People are increasingly turning to social media to diagnose medical conditions. This has even extended to the diagnosis of sexually transmitted diseases, according to a new study published in the Journal of the American Medical Association. It is leaving many people wondering why anyone would crowdsource a STD diagnosis.
John Ayers, the study’s author and a computational epidemiologist at University of California, San Diego, along with co-author Alicia Nobles, a data scientist at UC San Diego, set out to answer this question. They first had to determine how many people were seeking medical diagnoses on social media. For that, they turned to Reddit.
Social media platform Reddit is ranked as the 6th most visited website in the United States. It is organized by hundreds of topics, with many focused on health. The study analyzed the Reddit STD community, called “r/STD.” The community encourages its more than 10,000 members to share stories, concerns and questions about sexually transmitted diseases. Anyone who signs up as a member can respond.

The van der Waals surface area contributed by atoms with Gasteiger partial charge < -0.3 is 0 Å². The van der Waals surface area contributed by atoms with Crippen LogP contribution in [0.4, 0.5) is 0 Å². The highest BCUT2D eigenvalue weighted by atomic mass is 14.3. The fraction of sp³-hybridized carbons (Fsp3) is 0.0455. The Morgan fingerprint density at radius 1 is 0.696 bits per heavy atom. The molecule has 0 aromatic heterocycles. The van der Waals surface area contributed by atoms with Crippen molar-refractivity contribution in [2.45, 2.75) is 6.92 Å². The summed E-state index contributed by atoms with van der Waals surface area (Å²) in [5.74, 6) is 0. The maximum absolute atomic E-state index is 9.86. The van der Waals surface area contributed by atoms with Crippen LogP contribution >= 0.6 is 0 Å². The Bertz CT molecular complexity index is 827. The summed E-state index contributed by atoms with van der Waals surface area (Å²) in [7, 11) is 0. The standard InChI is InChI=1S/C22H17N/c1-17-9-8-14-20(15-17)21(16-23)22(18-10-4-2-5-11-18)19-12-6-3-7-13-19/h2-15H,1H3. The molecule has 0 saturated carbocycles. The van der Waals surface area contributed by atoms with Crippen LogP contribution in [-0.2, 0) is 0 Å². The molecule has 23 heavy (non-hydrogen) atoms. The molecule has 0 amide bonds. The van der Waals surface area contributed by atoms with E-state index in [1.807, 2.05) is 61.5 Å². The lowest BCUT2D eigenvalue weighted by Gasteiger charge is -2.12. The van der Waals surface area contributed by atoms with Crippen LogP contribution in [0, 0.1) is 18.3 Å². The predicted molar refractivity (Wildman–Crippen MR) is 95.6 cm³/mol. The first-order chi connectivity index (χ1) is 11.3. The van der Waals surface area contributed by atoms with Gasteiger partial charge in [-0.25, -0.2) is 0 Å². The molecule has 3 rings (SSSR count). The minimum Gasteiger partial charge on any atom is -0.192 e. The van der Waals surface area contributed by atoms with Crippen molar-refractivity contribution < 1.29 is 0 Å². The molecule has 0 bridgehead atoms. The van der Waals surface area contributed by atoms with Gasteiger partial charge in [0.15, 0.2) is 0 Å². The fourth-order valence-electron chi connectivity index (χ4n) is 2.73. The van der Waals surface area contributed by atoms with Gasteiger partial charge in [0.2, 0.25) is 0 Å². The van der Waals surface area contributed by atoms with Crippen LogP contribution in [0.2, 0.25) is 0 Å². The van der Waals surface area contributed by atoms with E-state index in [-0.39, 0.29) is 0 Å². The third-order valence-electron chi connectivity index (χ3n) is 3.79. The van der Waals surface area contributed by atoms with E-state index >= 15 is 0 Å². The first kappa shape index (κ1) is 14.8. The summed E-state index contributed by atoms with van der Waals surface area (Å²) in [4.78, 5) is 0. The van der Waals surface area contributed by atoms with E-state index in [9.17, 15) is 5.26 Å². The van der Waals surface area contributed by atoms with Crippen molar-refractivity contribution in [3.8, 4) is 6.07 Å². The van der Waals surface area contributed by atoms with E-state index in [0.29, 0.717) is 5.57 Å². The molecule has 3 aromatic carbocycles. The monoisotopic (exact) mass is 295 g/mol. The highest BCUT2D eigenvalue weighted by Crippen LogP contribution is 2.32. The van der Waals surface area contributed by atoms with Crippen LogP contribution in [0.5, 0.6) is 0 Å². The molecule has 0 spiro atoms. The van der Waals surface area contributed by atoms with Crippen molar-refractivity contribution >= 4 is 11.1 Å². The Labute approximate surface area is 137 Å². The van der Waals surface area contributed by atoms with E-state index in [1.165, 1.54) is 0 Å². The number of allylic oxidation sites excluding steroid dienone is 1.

Between November 2010 and February 2019, users shared nearly 17,000 posts to the forum. For the study, the researchers focused on a random sampling of 500 posts. They focused on the nature of the posts themselves and timing of the subsequent replies. They found that Reddit users appear eager to ask for help and offer medical assessments.
The researchers found that 58 peecent of surveyed posts to r/STD specifically requested a diagnosis of their symptoms, with nearly a third of those including photos of the apparent STD in question. The majority of requests got answers quickly, with about 80 percent of requests answered in less than one day, and some answered within hours. The study also found that the diagnoses offered by the crowd were often “wildly inaccurate,” and the types of treatments users recommended frequently went against what a doctor would recommend.